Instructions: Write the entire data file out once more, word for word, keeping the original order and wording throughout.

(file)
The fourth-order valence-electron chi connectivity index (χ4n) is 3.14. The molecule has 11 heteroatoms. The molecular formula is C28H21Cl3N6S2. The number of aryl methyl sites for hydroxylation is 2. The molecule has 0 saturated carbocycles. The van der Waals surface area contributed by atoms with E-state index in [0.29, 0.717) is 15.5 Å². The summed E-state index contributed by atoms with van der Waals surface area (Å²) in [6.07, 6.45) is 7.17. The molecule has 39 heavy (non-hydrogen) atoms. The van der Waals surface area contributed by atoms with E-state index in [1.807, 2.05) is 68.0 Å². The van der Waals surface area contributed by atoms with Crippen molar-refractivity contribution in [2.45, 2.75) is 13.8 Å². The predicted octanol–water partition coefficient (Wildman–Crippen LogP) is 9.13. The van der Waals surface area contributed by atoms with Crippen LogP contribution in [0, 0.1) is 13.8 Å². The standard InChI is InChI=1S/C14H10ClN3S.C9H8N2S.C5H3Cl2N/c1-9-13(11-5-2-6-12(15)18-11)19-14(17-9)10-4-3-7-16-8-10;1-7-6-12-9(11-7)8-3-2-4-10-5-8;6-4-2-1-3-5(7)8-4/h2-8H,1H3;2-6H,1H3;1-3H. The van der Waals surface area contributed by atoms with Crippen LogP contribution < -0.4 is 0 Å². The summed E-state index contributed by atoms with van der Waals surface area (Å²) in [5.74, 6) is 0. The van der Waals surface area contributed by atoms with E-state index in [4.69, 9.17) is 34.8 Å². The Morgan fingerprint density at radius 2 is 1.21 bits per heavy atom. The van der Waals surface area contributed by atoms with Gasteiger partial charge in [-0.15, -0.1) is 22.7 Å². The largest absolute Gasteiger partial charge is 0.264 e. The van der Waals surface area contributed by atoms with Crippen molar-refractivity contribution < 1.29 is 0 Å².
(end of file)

The fourth-order valence-electron chi connectivity index (χ4n) is 3.14. The molecule has 11 heteroatoms. The molecular formula is C28H21Cl3N6S2. The number of aryl methyl sites for hydroxylation is 2. The molecule has 0 saturated carbocycles. The van der Waals surface area contributed by atoms with E-state index in [0.29, 0.717) is 15.5 Å². The summed E-state index contributed by atoms with van der Waals surface area (Å²) in [6.07, 6.45) is 7.17. The molecule has 39 heavy (non-hydrogen) atoms. The van der Waals surface area contributed by atoms with E-state index in [1.807, 2.05) is 68.0 Å². The van der Waals surface area contributed by atoms with Crippen molar-refractivity contribution in [2.45, 2.75) is 13.8 Å². The predicted octanol–water partition coefficient (Wildman–Crippen LogP) is 9.13. The van der Waals surface area contributed by atoms with Crippen LogP contribution in [0, 0.1) is 13.8 Å². The standard InChI is InChI=1S/C14H10ClN3S.C9H8N2S.C5H3Cl2N/c1-9-13(11-5-2-6-12(15)18-11)19-14(17-9)10-4-3-7-16-8-10;1-7-6-12-9(11-7)8-3-2-4-10-5-8;6-4-2-1-3-5(7)8-4/h2-8H,1H3;2-6H,1H3;1-3H. The van der Waals surface area contributed by atoms with Crippen LogP contribution < -0.4 is 0 Å². The summed E-state index contributed by atoms with van der Waals surface area (Å²) in [5.74, 6) is 0. The van der Waals surface area contributed by atoms with E-state index in [4.69, 9.17) is 34.8 Å². The Morgan fingerprint density at radius 2 is 1.21 bits per heavy atom. The van der Waals surface area contributed by atoms with Gasteiger partial charge in [-0.15, -0.1) is 22.7 Å². The largest absolute Gasteiger partial charge is 0.264 e. The van der Waals surface area contributed by atoms with Crippen molar-refractivity contribution < 1.29 is 0 Å².